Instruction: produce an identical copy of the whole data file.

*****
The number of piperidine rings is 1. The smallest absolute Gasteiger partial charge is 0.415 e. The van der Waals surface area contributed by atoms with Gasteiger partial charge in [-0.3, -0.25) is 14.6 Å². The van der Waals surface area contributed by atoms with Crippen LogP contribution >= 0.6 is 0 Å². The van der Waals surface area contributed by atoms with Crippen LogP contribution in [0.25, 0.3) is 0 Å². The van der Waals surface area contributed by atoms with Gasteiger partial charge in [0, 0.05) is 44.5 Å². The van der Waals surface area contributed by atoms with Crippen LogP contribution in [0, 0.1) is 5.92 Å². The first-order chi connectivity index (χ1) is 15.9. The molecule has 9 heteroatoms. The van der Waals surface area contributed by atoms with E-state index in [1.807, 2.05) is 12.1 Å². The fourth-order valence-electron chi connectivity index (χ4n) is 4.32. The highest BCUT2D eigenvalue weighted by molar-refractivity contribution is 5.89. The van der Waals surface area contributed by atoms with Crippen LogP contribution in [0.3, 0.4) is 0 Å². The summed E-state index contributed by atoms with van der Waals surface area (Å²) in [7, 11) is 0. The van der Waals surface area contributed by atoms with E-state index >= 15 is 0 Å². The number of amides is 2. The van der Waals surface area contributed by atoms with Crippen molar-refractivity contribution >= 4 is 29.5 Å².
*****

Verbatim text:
The number of piperidine rings is 1. The smallest absolute Gasteiger partial charge is 0.415 e. The van der Waals surface area contributed by atoms with Gasteiger partial charge in [-0.3, -0.25) is 14.6 Å². The van der Waals surface area contributed by atoms with Crippen LogP contribution >= 0.6 is 0 Å². The van der Waals surface area contributed by atoms with Crippen LogP contribution in [0.25, 0.3) is 0 Å². The van der Waals surface area contributed by atoms with Gasteiger partial charge in [0, 0.05) is 44.5 Å². The van der Waals surface area contributed by atoms with Crippen LogP contribution in [0, 0.1) is 5.92 Å². The first-order chi connectivity index (χ1) is 15.9. The molecule has 9 heteroatoms. The van der Waals surface area contributed by atoms with E-state index in [1.807, 2.05) is 12.1 Å². The fourth-order valence-electron chi connectivity index (χ4n) is 4.32. The highest BCUT2D eigenvalue weighted by molar-refractivity contribution is 5.89. The van der Waals surface area contributed by atoms with Crippen LogP contribution in [0.3, 0.4) is 0 Å². The summed E-state index contributed by atoms with van der Waals surface area (Å²) in [7, 11) is 0. The van der Waals surface area contributed by atoms with E-state index >= 15 is 0 Å². The number of amides is 2. The van der Waals surface area contributed by atoms with Crippen molar-refractivity contribution >= 4 is 29.5 Å².